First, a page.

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The heart of tech

This article was published on August 29, 2016

    Iran’s one step closer to launching its own internal Internet

    Iran’s one step closer to launching its own internal Internet
    Matthew Hughes
    Story by

    Matthew Hughes

    Former TNW Reporter

    Matthew Hughes is a journalist from Liverpool, England. His interests include security, startups, food, and storytelling. Follow him on Twi Matthew Hughes is a journalist from Liverpool, England. His interests include security, startups, food, and storytelling. Follow him on Twitter.

    It’s safe to say that most of us in the West don’t know much about Iran beyond its supposed nuclear weapons program. This is a shame, because despite its many problems, Iran boasts an old and beautiful culture, and has one of the youngest and most educated populations in the Middle East.

    Most of us don’t recognize Iran as a technological heavyweight, but since 2005 it has been quietly working on its own national intranet. The first stage in this ambitious project has been recently completed.

    President Hassan Rouhani said that the development of a “reliable, stable, and safe” network will aid the country’s development, and can be “regarded as one of the key components of the country’s independence.”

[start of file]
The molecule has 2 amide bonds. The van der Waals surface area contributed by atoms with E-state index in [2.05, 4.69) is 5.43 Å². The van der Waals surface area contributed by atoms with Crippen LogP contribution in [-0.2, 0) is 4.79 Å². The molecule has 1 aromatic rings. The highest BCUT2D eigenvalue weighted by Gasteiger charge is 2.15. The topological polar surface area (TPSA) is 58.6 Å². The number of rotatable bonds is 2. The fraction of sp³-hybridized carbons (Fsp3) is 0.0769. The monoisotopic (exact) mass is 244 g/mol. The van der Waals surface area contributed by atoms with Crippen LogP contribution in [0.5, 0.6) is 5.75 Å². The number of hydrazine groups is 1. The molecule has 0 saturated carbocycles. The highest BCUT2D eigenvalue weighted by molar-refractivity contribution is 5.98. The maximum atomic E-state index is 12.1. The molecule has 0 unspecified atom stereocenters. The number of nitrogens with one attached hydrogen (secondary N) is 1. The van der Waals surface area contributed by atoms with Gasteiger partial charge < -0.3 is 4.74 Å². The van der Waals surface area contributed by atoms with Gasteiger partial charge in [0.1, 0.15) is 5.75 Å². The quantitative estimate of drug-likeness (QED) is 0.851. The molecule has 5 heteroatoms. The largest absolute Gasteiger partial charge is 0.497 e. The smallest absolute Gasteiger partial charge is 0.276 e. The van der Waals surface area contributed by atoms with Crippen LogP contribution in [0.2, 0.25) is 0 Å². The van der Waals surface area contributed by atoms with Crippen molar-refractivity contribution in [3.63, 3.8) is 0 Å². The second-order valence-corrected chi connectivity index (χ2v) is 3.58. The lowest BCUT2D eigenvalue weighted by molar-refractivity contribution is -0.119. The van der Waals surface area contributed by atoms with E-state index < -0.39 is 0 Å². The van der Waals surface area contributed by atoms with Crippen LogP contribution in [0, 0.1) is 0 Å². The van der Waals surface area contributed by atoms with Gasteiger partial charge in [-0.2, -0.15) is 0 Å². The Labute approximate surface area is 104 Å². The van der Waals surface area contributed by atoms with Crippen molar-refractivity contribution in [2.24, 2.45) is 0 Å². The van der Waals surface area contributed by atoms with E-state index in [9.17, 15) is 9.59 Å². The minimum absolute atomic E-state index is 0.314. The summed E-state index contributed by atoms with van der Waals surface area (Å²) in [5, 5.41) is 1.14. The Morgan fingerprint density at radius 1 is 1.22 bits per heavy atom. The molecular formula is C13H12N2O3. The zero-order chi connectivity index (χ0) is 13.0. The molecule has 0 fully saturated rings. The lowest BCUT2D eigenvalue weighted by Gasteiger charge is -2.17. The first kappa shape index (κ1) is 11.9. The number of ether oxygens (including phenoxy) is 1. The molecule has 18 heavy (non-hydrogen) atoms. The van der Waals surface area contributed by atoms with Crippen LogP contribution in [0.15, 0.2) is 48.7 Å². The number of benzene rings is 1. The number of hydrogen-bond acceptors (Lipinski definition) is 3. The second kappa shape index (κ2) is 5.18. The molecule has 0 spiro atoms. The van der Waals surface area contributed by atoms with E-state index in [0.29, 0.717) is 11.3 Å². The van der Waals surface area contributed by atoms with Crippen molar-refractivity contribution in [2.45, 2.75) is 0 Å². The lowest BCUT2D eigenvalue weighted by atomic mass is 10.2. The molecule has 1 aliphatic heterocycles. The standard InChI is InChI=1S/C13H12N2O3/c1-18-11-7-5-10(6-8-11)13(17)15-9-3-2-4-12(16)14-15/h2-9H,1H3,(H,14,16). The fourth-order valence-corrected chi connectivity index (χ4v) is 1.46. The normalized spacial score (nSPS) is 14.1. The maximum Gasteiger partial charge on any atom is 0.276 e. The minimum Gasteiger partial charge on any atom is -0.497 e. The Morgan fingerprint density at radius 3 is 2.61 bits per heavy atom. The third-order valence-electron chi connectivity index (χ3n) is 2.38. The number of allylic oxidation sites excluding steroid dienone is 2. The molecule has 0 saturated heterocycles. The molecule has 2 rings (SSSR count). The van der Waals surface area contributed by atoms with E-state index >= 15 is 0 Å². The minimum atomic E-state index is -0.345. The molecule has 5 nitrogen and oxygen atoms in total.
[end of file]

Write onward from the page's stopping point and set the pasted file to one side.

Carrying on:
It’s expected that this network will over 60 times faster than the current Internet infrastructure. This is a result of the massive deployment of fiber-optic cables, as well as locally-based data centers.

    Iran currently has an average Internet download speed of 2Mb/s, which is about 1/10th the global average, and behind countries like Belize, Lebanon, and Uzbekistan.

    The creation of this network will also help shield Iranian government computer systems from external threats. Probably the most well known of these was Stuxnet, which destroyed a number of nuclear centrifuges in 2010.

    But controversially, it will also make it easier for the Iranian authorities to censor and surveil its citizens. As sites will be hosted in-country, they will fall under Iranian jurisdiction. Since it’s a closed system, it will make it impossible to access banned sites like Facebook, Twitter, and Instagram through a VPN or Tor.

    Iran’s national Internet is scheduled to be finished in 2017, when the second and third stages of the system are completed.